Some months ago, I decided to change how I write.
I’d realized that much of my writing came across as preachy. “People just want helpful information,” I theorized. “People don’t want to be preached at.”
So, I wrote posts geared towards being helpful and did my best to avoid sounding judgemental.
And something strange happened. These posts didn’t get so much traffic. People started unfollowing me on Twitter. My writing frequency decreased.
I had a difficult time deciding what to write. I’d often open up Twitter, then immediately close it because, well, I didn’t have anything to say.
My decision to avoid sounding preachy had removed the best aspect of my writing: the passion. And people lost interest.
When I changed back to my old, ranty style on Twitter, people immediately began engaging me. Even though I was standing on a soapbox. Even though my bold claims had some slight inaccuracies, or didn’t apply to everyone. Even though some of my statements were a bit idealistic and simplistic.
Looking back over my blog and tweets, the difference is amazing. Bold, controversial content always gets more interest. Some people get mad, but even more thanked me for speaking up. And then they subscribed to my newsletter, followed me on Twitter, or bought my ebook.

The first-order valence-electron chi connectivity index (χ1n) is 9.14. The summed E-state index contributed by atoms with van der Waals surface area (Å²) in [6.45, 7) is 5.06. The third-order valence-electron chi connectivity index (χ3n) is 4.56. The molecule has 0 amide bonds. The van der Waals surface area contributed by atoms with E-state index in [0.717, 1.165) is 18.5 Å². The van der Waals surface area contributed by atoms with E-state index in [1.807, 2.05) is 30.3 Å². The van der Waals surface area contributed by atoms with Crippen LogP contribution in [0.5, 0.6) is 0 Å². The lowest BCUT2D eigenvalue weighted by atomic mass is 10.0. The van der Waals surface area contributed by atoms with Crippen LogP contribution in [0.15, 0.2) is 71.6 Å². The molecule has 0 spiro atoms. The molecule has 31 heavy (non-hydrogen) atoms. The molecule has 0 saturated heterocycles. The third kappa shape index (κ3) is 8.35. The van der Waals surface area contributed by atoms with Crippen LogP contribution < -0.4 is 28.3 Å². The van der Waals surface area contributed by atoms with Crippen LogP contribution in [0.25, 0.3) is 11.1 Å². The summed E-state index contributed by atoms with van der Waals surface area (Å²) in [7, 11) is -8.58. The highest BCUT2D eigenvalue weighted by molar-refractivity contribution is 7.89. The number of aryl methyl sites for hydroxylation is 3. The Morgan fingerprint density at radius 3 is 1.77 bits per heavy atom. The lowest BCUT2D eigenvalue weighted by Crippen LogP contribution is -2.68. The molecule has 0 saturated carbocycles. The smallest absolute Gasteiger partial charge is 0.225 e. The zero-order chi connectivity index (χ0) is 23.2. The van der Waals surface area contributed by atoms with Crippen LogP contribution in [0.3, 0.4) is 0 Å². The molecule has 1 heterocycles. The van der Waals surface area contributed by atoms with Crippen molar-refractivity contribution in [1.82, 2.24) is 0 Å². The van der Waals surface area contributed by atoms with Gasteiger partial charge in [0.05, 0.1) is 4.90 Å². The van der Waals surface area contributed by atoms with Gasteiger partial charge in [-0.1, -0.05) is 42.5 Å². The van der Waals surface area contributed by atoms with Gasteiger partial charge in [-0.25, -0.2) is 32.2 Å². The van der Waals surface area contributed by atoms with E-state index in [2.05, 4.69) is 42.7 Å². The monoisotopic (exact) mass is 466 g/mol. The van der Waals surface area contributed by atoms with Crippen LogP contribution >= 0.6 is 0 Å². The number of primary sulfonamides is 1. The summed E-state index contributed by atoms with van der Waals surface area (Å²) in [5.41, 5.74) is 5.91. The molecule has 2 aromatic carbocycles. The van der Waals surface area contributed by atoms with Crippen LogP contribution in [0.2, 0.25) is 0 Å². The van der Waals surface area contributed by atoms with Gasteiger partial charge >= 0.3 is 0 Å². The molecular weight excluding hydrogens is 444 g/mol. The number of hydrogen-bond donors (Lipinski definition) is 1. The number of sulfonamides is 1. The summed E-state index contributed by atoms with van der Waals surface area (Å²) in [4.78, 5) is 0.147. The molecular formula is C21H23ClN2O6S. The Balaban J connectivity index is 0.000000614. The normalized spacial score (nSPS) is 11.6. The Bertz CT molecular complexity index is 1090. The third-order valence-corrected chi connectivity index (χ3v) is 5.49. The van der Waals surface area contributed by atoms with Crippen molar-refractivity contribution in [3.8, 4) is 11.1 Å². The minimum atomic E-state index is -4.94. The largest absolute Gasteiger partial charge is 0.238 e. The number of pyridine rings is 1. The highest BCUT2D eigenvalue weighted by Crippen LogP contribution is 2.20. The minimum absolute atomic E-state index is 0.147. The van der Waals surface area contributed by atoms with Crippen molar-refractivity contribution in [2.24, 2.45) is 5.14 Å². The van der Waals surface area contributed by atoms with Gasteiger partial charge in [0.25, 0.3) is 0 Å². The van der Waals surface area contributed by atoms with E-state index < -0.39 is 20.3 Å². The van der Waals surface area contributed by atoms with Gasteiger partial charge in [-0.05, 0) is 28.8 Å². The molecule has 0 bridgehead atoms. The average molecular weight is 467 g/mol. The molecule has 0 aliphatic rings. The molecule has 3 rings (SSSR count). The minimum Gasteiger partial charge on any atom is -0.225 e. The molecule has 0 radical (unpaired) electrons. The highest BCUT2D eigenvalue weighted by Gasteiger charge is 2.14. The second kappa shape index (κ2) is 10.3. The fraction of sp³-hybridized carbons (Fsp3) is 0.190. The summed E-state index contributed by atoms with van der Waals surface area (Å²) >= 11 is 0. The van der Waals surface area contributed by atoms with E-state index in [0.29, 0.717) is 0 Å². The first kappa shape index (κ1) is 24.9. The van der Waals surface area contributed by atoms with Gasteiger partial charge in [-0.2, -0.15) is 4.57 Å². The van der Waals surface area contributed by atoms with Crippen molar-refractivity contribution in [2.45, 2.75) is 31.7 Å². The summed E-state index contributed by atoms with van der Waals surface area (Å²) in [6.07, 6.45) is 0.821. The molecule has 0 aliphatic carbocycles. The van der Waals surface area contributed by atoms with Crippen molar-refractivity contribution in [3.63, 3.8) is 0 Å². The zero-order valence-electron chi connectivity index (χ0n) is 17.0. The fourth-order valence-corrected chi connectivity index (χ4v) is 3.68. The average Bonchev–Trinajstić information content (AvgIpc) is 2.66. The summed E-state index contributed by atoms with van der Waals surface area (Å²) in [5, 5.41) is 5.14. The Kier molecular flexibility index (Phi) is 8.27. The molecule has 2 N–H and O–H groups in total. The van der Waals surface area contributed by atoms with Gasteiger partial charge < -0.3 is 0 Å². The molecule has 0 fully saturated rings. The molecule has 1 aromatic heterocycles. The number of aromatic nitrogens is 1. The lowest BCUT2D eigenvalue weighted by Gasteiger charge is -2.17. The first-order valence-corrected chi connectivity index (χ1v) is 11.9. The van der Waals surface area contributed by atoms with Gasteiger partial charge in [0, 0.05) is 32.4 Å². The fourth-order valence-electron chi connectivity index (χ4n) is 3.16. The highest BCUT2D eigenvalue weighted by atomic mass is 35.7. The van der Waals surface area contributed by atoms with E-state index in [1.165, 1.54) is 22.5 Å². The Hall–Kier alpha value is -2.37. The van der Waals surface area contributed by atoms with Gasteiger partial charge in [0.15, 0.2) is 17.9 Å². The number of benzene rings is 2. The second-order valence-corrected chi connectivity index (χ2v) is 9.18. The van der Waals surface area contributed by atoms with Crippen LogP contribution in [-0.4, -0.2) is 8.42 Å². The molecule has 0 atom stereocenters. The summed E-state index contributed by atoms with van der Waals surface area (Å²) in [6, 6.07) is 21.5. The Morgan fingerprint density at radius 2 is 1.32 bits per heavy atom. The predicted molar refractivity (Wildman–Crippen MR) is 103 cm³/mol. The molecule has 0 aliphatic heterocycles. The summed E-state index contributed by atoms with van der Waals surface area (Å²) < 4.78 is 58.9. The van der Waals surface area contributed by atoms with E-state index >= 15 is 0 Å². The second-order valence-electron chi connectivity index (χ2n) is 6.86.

I’d changed my writing because of my fear of dissenters. I was tired of having people nitpick my arguments. I was afraid the only reason people were reading was because of the controversy—that they didn’t really care what I had to say. I didn’t want people to think I was just rocking the boat so they’d buy my stuff.
I was wrong. Developing a voice and taking a stance are what earn you an audience. It’s how you form relationships instead of just earning customers.
If no one’s upset by what you’re saying, you’re probably not pushing hard enough. (And you’re probably boring, too.)
So when you’re writing landing pages, blog posts, and emails for your business, take a stance. Say something bold. Make some people mad. You’ll find that people who share your worldview will gravitate toward you.
And do yourself a favor: spend your time talking to those people, the people you like, rather than arguing with grumpy strangers on the internet. You and your audience will be a lot happier.
Design's Iron Fist is a collection of essays with advice for both design learners and professional designers. It's been featured as one of the best free design books by the Creative Bloq and the AIGA.
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